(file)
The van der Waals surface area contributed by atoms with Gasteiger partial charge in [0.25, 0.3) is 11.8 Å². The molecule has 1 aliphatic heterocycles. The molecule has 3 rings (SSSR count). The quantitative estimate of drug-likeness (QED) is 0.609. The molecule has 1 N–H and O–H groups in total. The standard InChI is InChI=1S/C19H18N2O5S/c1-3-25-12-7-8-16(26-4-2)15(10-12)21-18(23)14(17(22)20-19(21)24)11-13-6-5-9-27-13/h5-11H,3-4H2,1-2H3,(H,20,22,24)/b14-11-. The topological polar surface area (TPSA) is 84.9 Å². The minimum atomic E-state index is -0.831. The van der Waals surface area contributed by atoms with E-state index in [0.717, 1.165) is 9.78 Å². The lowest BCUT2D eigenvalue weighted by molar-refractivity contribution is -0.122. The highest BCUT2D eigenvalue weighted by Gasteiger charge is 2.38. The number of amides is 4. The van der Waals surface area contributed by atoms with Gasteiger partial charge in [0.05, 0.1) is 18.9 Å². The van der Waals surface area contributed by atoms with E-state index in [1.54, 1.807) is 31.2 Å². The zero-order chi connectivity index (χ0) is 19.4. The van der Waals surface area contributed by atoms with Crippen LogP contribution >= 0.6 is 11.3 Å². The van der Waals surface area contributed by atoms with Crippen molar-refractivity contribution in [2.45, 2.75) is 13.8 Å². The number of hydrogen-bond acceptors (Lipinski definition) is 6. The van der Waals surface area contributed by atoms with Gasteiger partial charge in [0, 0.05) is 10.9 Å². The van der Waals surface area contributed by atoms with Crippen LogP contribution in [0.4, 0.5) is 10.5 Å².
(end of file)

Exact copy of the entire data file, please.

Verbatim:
The van der Waals surface area contributed by atoms with Gasteiger partial charge in [0.25, 0.3) is 11.8 Å². The molecule has 1 aliphatic heterocycles. The molecule has 3 rings (SSSR count). The quantitative estimate of drug-likeness (QED) is 0.609. The molecule has 1 N–H and O–H groups in total. The standard InChI is InChI=1S/C19H18N2O5S/c1-3-25-12-7-8-16(26-4-2)15(10-12)21-18(23)14(17(22)20-19(21)24)11-13-6-5-9-27-13/h5-11H,3-4H2,1-2H3,(H,20,22,24)/b14-11-. The topological polar surface area (TPSA) is 84.9 Å². The minimum atomic E-state index is -0.831. The van der Waals surface area contributed by atoms with E-state index in [0.717, 1.165) is 9.78 Å². The lowest BCUT2D eigenvalue weighted by molar-refractivity contribution is -0.122. The highest BCUT2D eigenvalue weighted by Gasteiger charge is 2.38. The number of amides is 4. The van der Waals surface area contributed by atoms with Gasteiger partial charge in [0.05, 0.1) is 18.9 Å². The van der Waals surface area contributed by atoms with E-state index in [1.54, 1.807) is 31.2 Å². The zero-order chi connectivity index (χ0) is 19.4. The van der Waals surface area contributed by atoms with Crippen LogP contribution >= 0.6 is 11.3 Å². The van der Waals surface area contributed by atoms with Crippen molar-refractivity contribution in [2.45, 2.75) is 13.8 Å². The number of hydrogen-bond acceptors (Lipinski definition) is 6. The van der Waals surface area contributed by atoms with Gasteiger partial charge in [0, 0.05) is 10.9 Å². The van der Waals surface area contributed by atoms with Crippen LogP contribution in [0.4, 0.5) is 10.5 Å².